File:// URIs in Python

I’d like to tour the standard library’s existing support for file URIs and then make a proposal.

urllib

The urllib.request module has longstanding support for parsing and generating file URIs with pathname2url() and url2pathname(). The implementation depends on the current platform. To always use Windows semantics, one can import the same functions from the undocumented nturl2path module. On POSIX, one can call urllib.parse.quote() and unquote(). Bugs and discussion:

  • #85168 - on POSIX, uses UTF-8 rather than local filesystem encoding
  • #90812 - on Windows, incorrectly produces/expects file URIs beginning file://// (four slashes), which is incompatible with pathlib’s implementation.
  • These functions expect you to add and remove the file:// prefix yourself. The Windows bug mentioned above misleads some folks into thinking they need to add/remove file: (no slashes).
  • The Windows variant isn’t documented.
  • The operations have much more to do with OS paths than URLs, so urllib is arguably the wrong place for them.

pathlib

The pathlib.PurePath class provides an as_uri() method. Again, the implementation depends on the current platform. The Windows and POSIX variants can be found in PureWindowsPath and PurePosixPath. Bugs and discussion:

  • #91504 - there’s no way to convert a URI to a path
  • pathlib is 90% a high-level wrapper around os, ntpath and posixpath. The as_uri() method is one of a small handful of exceptions where pathlib implements low-level path manipulation logic itself. IMO pathlib is arguably the wrong place for its implementation.

os.path (proposal!)

I propose we add two new functions to os.path that parse and generate file:// URIs. I haven’t found good names for them yet, so here are their working names:

  • os.path.fileuri() - returns a file URI from the given path.
  • os.path.fileuriparse() - returns a path from the given file URI.

Their implementations would live in ntpath and posixpath, like most other os.path functionality.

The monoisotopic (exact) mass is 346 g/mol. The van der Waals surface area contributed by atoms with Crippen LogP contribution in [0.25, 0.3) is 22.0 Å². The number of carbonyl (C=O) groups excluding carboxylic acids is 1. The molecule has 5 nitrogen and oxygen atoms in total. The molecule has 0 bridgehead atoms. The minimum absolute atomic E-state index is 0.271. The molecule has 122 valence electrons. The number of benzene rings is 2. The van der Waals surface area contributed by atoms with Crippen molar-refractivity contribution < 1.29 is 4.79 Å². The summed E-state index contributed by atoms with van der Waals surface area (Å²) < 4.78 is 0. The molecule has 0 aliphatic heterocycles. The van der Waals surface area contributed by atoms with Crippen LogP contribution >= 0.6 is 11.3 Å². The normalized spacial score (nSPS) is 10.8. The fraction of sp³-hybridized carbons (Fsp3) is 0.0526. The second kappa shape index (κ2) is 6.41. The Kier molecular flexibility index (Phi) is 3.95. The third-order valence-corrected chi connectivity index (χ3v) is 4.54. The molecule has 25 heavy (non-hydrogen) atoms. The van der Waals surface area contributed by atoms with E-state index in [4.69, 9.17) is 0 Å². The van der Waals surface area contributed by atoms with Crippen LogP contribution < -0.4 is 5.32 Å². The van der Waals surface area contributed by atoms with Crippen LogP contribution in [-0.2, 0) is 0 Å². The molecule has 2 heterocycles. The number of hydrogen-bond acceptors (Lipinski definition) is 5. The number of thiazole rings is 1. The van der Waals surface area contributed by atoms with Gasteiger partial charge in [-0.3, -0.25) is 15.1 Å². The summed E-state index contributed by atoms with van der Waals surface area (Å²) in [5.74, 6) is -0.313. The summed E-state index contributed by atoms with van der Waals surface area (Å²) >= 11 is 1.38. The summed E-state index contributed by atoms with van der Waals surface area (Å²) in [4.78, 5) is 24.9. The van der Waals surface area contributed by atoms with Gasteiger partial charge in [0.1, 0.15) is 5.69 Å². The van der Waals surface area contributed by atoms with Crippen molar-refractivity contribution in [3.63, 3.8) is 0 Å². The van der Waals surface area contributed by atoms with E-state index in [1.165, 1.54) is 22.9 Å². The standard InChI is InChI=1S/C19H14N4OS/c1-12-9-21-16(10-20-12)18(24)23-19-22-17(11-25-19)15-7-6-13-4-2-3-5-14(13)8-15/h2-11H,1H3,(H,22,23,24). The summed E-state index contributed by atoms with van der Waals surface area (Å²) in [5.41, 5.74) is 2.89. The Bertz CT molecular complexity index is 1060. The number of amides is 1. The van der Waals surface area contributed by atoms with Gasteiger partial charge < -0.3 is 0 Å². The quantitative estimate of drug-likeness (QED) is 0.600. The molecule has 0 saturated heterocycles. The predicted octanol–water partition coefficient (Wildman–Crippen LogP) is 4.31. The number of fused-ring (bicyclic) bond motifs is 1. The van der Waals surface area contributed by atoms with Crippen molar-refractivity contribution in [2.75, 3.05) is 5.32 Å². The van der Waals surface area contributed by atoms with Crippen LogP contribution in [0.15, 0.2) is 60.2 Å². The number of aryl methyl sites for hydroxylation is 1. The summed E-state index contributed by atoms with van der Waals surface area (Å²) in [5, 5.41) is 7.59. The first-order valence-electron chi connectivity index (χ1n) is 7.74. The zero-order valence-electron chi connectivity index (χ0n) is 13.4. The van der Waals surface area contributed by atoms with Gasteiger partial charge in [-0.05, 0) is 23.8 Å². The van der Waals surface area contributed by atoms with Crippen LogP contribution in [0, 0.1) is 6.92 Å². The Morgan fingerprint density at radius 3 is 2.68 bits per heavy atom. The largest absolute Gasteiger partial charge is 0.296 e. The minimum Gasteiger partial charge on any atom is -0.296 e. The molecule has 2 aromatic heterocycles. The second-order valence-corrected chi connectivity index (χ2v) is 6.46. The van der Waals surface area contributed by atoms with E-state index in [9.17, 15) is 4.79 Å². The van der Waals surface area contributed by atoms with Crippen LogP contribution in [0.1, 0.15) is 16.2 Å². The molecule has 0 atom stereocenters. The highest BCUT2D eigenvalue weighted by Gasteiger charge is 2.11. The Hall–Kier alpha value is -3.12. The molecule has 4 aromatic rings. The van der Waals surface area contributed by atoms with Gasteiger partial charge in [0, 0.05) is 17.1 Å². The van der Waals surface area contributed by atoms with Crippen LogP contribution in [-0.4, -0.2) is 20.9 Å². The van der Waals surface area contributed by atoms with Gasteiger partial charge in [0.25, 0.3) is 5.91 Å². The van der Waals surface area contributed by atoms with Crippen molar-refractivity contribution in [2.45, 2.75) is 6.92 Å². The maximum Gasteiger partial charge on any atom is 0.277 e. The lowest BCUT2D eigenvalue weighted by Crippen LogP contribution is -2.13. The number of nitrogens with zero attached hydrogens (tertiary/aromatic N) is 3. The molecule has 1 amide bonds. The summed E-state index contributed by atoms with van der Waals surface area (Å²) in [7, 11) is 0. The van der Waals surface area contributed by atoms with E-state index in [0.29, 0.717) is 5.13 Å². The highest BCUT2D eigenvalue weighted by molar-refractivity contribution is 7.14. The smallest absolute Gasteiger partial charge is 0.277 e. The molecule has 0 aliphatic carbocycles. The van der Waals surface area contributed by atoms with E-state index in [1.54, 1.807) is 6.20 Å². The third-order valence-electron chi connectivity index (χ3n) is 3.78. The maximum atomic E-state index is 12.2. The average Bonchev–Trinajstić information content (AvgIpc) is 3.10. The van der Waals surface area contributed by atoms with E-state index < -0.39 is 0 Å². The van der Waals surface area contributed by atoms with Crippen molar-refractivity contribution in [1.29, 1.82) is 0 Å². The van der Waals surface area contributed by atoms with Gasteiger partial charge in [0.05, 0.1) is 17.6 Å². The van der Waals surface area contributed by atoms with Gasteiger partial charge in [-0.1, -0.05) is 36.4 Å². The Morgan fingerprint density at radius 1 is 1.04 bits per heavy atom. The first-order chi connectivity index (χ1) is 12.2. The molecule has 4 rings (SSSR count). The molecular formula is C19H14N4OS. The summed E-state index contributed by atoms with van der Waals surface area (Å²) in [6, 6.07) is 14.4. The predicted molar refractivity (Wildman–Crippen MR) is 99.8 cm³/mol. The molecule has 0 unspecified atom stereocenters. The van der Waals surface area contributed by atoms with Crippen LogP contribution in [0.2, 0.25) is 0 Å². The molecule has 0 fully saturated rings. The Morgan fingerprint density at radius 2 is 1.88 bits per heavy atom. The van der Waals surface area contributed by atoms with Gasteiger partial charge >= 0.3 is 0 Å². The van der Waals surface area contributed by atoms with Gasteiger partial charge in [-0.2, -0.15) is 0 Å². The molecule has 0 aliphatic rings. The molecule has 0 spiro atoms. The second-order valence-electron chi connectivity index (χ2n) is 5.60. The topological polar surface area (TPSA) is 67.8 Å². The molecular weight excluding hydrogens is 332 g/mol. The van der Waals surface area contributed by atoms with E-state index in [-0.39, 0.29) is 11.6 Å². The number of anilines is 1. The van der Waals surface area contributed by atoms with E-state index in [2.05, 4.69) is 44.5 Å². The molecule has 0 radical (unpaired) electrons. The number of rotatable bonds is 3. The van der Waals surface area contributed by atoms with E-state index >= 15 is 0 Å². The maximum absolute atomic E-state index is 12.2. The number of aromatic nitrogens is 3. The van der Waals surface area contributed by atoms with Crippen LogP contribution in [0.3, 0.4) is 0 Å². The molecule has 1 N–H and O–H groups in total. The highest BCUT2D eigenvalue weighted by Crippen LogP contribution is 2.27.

We can then adjust the previously mentioned modules:

  • pathlib.PurePath.as_uri() - remove implementation, call through to fileuri()
  • pathlib.PurePath.from_uri() - add this new classmethod, call through to fileuriparse()
  • urllib.request - replace usages of url2pathname() with fileuriparse()
  • urllib.request - deprecate pathname2url() and url2pathname()
  • nturl2path - deprecate pathname2url() and url2pathname() (and the entire module?).

I believe this would have the following benefits:

  • Improve the experience for users who want to parse and generate file:// URIs, who usually end up on this SO post with 40k views or one of several others.
  • Reduce the scope for bugs and incompatibilities in urllib and pathlib by unifying their underlying file URI implementations
  • Slightly simplify the urllib codebase, including letting us deprecate the nturl2path module.
  • Slightly simplify the pathlib codebase by more consistently delegating low-level tasks to posixpath and ntpath.

Thanks for reading. What do you think?

3 Likes

Aren’t file URLs a bad idea from a security POV?

They’re still well-supported in webbrowsers and a few other applications (GNOME and Windows shell use them IIRC). The security considerations are the same as for other URLs I think - if you’re taking untrusted user input, it’s better to include allowed protocols like http:// rather than exclude disallowed protocols like file://, ftp://, etc.

That’s fair – I had assumed file: URLs were going out of style, but it seems that was premature.

But then, since file:... is a URL(*), why is it wrong to have the fundamental support be in urllib? I’d be amenable to your proposal if you chose to stick it there.

Regarding the naming, I recommend something symmetric, e.g. url_to_path() and path_to_url().


(*) Or a URI? There doesn’t seem to be agreement on what’s what – even standards bodies seem to disagree.

I suppose file URIs stradle the “URI” vs “file path” divide by their nature. For me, it falls more on the “file path” side of things because the rules vary by OS:

  • POSIX uses the local filesystem encoding, but Windows uses UTF-8
  • POSIX just prepends the path with file://, but Windows additionally removes two leading slashes (for UNC paths) or adds one (for local drive paths), and doesn’t percent-encode colons in drives.

urllib doesn’t otherwise do much per-OS stuff; this is the exception.

On URI vs URL: this w3c document says:

a URL is a type of URI that identifies a resource via a representation of its primary access mechanism (e.g., its network “location”), rather than by some other attributes it may have.

Which makes some sense to me.

Regarding the naming, I recommend something symmetric, e.g. url_to_path() and path_to_url() .

Thanks, that’s certainly an improvement :slight_smile:

This is the bit that’s always confused me. Does this mean that it’s not possible to write a file URL in a cross-platform manner, even when it’s possible to write the equivalent path in a cross-platform way? (Paths are typically usable cross-platform as long as you only care about the current drive on Windows - even if semantically, something like /etc is clearly POSIX-specific).

I think your analysis is correct, because the trick you’re relying on (omitting the drive letter) makes the path non-absolute, and relative file URIs aren’t supported in RFC 8089.